Thanks!

So in this example: let’s say we are performing an experiment with a ruler and measure the following: 5.6 cm, 7.8 cm, 12.5 cm. 0.5 cm.
-should this data be recorded in the raw data table so all have the same number of significant figures?
--> option 1: record raw data exactly as measured (to most precise unit you can/to measured sig figs)
Record in table: 5.6 cm, 7.8 cm, 12.5 cm. 0.5 cm
—> option 2: record raw data so all data have the same number of sig figs
0.5 has only one significant figure, so data would be recorded all to 1 sig fig:
Record in table: 6 cm, 8cm, 10cm, 0.5cm
*Which option is correct and should be written in the test?

Also regarding the timer, I'm asking because we reported all our data to the hundredths place (ex: 1.71 seconds) and did not receive any points for significant figures. This also goes back to my previous question - should all data be recorded so they have the same number of sig figs, or to the measured number of sig figs?

I would say option 2, but only if you didn't round the values from option 1.
For the timer question, data should have the same number of significant figures.
Sorry I didn't get your questions in my last post!
Also, if you are division B you don't need sig figs... but I assume you are division c?
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Re: Experimental Design B/C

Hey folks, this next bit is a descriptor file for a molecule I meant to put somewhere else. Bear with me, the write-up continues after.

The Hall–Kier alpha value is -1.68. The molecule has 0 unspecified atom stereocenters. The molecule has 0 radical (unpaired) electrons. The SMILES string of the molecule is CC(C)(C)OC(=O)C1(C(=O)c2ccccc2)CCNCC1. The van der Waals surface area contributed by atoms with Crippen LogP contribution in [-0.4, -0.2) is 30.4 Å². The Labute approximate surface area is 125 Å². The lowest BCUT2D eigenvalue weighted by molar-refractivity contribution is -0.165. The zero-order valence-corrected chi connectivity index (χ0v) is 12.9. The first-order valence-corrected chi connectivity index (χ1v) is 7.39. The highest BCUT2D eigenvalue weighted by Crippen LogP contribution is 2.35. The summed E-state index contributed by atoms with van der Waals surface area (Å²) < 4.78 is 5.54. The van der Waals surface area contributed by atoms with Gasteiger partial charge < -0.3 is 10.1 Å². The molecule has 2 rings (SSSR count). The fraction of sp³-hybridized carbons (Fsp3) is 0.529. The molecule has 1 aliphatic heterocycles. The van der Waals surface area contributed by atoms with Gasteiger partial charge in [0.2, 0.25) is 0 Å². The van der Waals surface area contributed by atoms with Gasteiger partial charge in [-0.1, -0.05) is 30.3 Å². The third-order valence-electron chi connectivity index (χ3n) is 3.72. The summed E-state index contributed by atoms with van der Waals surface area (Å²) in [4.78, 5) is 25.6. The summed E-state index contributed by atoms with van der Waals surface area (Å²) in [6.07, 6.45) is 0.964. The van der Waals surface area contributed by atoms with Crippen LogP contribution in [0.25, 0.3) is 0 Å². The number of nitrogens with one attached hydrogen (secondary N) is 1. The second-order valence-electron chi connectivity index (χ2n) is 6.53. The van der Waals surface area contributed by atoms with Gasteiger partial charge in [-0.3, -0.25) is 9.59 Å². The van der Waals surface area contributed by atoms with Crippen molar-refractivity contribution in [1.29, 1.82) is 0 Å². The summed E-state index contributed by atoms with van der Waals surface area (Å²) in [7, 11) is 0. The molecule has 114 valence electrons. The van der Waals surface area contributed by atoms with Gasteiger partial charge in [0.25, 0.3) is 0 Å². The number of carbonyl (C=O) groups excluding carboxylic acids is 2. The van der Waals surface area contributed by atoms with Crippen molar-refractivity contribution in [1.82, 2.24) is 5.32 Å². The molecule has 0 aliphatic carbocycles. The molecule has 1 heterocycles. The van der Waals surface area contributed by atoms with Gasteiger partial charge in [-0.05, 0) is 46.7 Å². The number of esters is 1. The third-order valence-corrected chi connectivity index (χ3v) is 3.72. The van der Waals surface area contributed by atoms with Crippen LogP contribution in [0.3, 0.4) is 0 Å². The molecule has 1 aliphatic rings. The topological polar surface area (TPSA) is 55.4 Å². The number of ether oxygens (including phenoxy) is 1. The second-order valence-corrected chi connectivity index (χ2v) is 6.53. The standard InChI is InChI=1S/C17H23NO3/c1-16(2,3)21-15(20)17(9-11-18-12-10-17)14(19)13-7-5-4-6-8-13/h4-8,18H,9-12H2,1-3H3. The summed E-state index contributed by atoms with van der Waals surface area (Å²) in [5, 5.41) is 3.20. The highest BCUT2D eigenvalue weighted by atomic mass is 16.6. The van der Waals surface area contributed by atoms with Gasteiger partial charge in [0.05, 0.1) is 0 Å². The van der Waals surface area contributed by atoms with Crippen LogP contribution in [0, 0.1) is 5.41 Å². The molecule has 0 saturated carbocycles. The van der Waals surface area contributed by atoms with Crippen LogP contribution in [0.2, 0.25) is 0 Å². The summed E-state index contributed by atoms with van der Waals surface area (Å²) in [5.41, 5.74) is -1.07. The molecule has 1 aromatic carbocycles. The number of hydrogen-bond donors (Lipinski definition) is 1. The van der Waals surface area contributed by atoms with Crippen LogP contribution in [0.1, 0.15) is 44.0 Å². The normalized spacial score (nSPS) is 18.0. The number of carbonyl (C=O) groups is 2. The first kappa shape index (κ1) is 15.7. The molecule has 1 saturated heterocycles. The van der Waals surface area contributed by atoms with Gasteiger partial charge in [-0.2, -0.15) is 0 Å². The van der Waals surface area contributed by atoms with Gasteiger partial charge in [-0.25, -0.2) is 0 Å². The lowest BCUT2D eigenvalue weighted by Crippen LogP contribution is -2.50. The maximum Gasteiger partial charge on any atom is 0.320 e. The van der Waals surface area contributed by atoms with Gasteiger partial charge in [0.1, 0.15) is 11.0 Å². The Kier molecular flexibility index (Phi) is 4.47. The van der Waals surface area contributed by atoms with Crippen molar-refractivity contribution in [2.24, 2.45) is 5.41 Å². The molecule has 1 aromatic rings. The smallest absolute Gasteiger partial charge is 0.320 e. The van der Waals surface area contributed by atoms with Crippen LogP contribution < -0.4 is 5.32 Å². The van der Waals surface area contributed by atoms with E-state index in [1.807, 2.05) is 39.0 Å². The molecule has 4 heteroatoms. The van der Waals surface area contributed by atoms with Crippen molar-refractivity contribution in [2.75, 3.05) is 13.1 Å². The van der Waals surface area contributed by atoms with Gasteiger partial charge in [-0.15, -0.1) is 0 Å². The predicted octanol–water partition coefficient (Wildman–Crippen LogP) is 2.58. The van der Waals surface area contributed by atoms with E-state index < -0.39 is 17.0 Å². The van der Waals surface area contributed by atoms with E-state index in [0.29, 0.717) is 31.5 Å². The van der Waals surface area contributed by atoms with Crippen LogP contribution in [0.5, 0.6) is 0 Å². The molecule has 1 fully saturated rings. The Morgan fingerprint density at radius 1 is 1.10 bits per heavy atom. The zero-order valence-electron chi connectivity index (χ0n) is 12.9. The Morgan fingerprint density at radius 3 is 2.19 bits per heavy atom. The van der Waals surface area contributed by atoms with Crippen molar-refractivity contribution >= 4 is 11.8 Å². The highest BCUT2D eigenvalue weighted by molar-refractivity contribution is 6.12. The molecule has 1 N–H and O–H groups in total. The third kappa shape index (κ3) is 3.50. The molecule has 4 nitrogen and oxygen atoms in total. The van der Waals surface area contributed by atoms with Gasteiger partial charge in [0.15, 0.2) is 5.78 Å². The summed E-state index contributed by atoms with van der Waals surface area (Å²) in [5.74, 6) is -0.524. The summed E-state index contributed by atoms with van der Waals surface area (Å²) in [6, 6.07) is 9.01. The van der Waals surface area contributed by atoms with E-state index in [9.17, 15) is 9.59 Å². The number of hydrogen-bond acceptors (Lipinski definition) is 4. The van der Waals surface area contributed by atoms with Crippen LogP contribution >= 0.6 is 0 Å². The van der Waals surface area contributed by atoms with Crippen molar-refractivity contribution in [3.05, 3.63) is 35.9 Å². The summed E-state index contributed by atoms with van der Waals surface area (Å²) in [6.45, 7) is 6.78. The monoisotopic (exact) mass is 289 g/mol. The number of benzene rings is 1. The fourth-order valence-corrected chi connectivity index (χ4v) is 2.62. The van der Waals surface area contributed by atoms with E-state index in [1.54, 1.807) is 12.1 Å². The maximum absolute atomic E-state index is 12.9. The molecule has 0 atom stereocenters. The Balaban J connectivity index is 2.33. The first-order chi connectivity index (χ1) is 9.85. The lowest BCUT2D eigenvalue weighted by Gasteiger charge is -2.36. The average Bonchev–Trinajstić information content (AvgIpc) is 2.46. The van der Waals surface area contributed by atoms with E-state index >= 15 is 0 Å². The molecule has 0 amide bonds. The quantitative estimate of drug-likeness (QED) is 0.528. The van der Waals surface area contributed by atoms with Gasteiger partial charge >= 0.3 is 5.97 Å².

Postby SPP SciO » Thu Dec 14, 2017 4:19 pm

Here's my (non-expert) take on it:

-All measurements should be recorded to the precision of the instrument. On a typical ruler, this is the nearest mm, or 0.1 cm. A timer could measure to the nearest 0.001 second. Record what you measure, exactly.

-Significant figures come into play when you're doing calculations. So you can record distance to the nearest 0.1cm, and time to the nearest 0.001 second, but if you're going to be calculating speed, your speed should only be recorded to the nearest 0.1 cm/s.

-An easy rule of thumb (are there exceptions to this? I'm honestly not sure) is that the significant digits are the ones you would need, if you were to write the number in scientific notation.
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Re: Experimental Design B/C

Postby OrigamiPlanet » Sun Dec 17, 2017 10:04 pm

SPP SciO wrote:Here's my (non-expert) take on it:

-All measurements should be recorded to the precision of the instrument. On a typical ruler, this is the nearest mm, or 0.1 cm. A timer could measure to the nearest 0.001 second. Record what you measure, exactly.

-Significant figures come into play when you're doing calculations. So you can record distance to the nearest 0.1cm, and time to the nearest 0.001 second, but if you're going to be calculating speed, your speed should only be recorded to the nearest 0.1 cm/s.

-An easy rule of thumb (are there exceptions to this? I'm honestly not sure) is that the significant digits are the ones you would need, if you were to write the number in scientific notation.


Adding on, don't round too often, because at that point, the number is no longer a significant figure. That's just an approximation of the significant figure, which would make the data considerably less accurate than it could have been.
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DP (6/3/2/5) RFTS (4/5/1/4) R&M (4/-/1/3) Exp. D. (-/4/1/2)
2018 (Rustin)
DP (-) Exp. D. (1) Meteorology (7) Solar System (2)

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Re: Experimental Design B/C

Postby y1008083 » Sun Dec 31, 2017 11:12 pm

What formats do you just use?